STP570: Fatigue Behavior and Microstructure of Neutron Irradiated Thin Section Type 304 Stainless Steel at Elevated Temperatures

    Michel, DJ
    Research metallurgists, Naval Research Laboratory, Washington, D. C.

    Smith, HH
    Research metallurgists, Naval Research Laboratory, Washington, D. C.

    Pages: 16    Published: Jan 1975


    The effects of high fluence fast neutron irradiation on the fatigue behavior, microstructure, swelling, and microhardness were evaluated for annealed Type 304 stainless steel which had attained fluences near 1.6 × 1023 neutrons (n)/cm2 (> 0.1 MeV) at irradiation temperatures from 370 to 470°C (698 to 878°F). Unnotched fatigue specimens remotely prepared from the irradiated material were cycled at resonance in reverse bending in air at constant amplitude at 427 and 593°C (800 and 1100°F). At 427°C, the fatigue life was found to be strongly dependent on irradiation temperature. A decrease in fatigue life from 2 × 105 to 1.1 × 104 cycles was seen with increasing irradiation temperature within the range investigated. For irradiation temperatures below approximately 427°C, the fatigue life was found to decrease with increasing fluence in the range from 1.3 × 1022 to 1.5 × 1023 n/cm2 (> 0.1 MeV). The fatigue behavior of specimens tested at 593°C was characterized by a similar irradiation temperature dependency. At 593°C, however, little effect of fluence was observed in the irradiation temperature range below 427°C. At both test temperatures the nuclear exposure produced an increase in fatigue life at irradiation temperatures below 450°C.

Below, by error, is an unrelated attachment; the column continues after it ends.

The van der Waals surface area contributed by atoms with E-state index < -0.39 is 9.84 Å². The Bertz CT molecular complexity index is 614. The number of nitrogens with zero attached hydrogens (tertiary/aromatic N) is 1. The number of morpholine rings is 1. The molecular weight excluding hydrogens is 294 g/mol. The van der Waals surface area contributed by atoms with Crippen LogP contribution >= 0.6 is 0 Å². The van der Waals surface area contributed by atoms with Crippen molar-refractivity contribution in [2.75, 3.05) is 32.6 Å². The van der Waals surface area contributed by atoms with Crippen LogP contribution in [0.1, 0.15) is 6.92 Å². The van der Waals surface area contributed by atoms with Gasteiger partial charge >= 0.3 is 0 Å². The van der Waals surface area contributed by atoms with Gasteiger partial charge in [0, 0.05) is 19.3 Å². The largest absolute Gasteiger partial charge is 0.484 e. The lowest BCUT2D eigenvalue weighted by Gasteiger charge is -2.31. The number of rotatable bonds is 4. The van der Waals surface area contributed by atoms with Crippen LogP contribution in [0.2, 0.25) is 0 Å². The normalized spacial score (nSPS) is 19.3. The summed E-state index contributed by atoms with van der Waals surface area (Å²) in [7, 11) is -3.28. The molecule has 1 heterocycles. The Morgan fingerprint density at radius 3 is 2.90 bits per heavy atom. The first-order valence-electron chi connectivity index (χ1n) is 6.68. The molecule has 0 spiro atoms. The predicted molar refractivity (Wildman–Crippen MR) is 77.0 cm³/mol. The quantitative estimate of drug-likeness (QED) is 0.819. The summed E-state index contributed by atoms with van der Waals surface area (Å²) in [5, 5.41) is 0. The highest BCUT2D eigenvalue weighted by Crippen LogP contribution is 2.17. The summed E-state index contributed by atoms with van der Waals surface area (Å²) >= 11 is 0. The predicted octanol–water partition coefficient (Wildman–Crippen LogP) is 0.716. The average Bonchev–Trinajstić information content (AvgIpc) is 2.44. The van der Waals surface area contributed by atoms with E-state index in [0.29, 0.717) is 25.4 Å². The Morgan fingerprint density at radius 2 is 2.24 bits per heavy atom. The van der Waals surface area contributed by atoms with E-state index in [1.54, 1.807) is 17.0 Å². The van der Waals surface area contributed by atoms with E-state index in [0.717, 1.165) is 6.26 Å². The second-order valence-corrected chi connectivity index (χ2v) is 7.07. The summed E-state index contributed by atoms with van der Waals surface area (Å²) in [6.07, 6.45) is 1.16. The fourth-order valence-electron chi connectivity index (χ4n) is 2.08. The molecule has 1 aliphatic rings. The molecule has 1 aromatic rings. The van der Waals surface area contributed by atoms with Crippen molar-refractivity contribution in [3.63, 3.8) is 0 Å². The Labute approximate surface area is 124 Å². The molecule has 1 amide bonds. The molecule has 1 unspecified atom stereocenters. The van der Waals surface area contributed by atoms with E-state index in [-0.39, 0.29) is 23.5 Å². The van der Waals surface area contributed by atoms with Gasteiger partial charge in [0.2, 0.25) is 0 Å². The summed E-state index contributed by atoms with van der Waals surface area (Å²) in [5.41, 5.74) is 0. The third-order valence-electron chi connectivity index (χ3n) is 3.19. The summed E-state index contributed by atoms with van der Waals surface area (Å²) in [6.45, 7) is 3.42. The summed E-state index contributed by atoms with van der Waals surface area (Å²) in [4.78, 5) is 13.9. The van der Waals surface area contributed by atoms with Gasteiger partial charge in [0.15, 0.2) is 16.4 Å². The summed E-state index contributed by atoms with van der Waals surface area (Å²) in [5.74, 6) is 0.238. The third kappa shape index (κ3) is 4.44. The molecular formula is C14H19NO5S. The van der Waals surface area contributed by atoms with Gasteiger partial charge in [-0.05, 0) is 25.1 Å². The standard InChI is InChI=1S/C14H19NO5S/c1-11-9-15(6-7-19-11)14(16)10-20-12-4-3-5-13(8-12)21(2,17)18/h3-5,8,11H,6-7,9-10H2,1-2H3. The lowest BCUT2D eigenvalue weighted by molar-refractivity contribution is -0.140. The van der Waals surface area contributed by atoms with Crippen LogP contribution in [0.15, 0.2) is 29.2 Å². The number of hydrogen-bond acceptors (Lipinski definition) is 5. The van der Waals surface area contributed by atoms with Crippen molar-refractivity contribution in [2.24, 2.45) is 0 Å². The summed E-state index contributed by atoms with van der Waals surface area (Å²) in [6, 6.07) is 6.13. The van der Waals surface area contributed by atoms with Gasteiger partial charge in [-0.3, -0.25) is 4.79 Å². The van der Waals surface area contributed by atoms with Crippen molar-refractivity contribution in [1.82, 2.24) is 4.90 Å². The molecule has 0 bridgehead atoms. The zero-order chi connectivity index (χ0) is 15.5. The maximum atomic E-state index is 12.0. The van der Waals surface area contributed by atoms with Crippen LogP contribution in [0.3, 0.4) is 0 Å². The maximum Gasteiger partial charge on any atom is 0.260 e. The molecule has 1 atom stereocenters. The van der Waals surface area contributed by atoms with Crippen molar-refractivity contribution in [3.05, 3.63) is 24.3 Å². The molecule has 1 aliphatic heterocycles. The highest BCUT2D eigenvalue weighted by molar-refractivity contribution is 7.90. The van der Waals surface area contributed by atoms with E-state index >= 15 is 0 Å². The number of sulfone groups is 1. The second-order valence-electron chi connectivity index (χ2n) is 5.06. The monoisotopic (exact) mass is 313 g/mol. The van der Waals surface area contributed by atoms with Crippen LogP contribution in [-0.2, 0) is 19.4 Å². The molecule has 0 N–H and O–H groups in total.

Transmission electron microscopy was employed to characterize the radiation-induced void structure in the material subsequent to the fatigue tests. A maximum swelling of 10.4 percent was determined by immersion density measurements and independently confirmed from the microscopy data. Ambient temperature microhardness measurements showed that the hardness increment, based on unirradiated thimble material, was in general agreement with calculated microhardness values based on the microscopy data. The calculations indicate that the radiation-induced voids were the primary microstructural component responsible for the measured microhardness. Comparison of the fatigue data with the void, swelling, and microhardness results suggests that the fatigue lives of the specimens at both test temperatures directly reflect the microstructural effects measured by the microhardness as influenced by the void parameters.


    radiation, neutron irradiation, neutron beams, stainless steel, fatigue (materials), swelling, microhardness, transmission electron microscopy, temperature, radiation effects

    Paper ID: STP33685S

    Committee/Subcommittee: E10.07

    DOI: 10.1520/STP33685S

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